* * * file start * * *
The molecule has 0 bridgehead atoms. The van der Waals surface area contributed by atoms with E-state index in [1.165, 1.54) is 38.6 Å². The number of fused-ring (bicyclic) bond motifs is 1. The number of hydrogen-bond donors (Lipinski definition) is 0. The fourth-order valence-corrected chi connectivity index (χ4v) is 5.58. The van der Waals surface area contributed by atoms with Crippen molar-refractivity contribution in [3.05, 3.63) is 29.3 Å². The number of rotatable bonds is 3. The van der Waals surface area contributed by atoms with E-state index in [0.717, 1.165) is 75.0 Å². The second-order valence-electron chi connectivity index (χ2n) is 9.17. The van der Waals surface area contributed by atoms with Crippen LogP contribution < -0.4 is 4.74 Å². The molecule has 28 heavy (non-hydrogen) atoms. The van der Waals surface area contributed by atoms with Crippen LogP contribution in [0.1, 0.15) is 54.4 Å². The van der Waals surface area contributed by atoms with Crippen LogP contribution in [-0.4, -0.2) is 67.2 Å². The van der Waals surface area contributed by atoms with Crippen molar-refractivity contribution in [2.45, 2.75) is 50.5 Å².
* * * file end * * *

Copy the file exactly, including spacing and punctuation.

The molecule has 0 bridgehead atoms. The van der Waals surface area contributed by atoms with E-state index in [1.165, 1.54) is 38.6 Å². The number of fused-ring (bicyclic) bond motifs is 1. The number of hydrogen-bond donors (Lipinski definition) is 0. The fourth-order valence-corrected chi connectivity index (χ4v) is 5.58. The van der Waals surface area contributed by atoms with Crippen molar-refractivity contribution in [3.05, 3.63) is 29.3 Å². The number of rotatable bonds is 3. The van der Waals surface area contributed by atoms with E-state index in [0.717, 1.165) is 75.0 Å². The second-order valence-electron chi connectivity index (χ2n) is 9.17. The van der Waals surface area contributed by atoms with Crippen LogP contribution < -0.4 is 4.74 Å². The molecule has 28 heavy (non-hydrogen) atoms. The van der Waals surface area contributed by atoms with Crippen LogP contribution in [0.1, 0.15) is 54.4 Å². The van der Waals surface area contributed by atoms with Crippen LogP contribution in [-0.4, -0.2) is 67.2 Å². The van der Waals surface area contributed by atoms with Crippen molar-refractivity contribution in [2.45, 2.75) is 50.5 Å².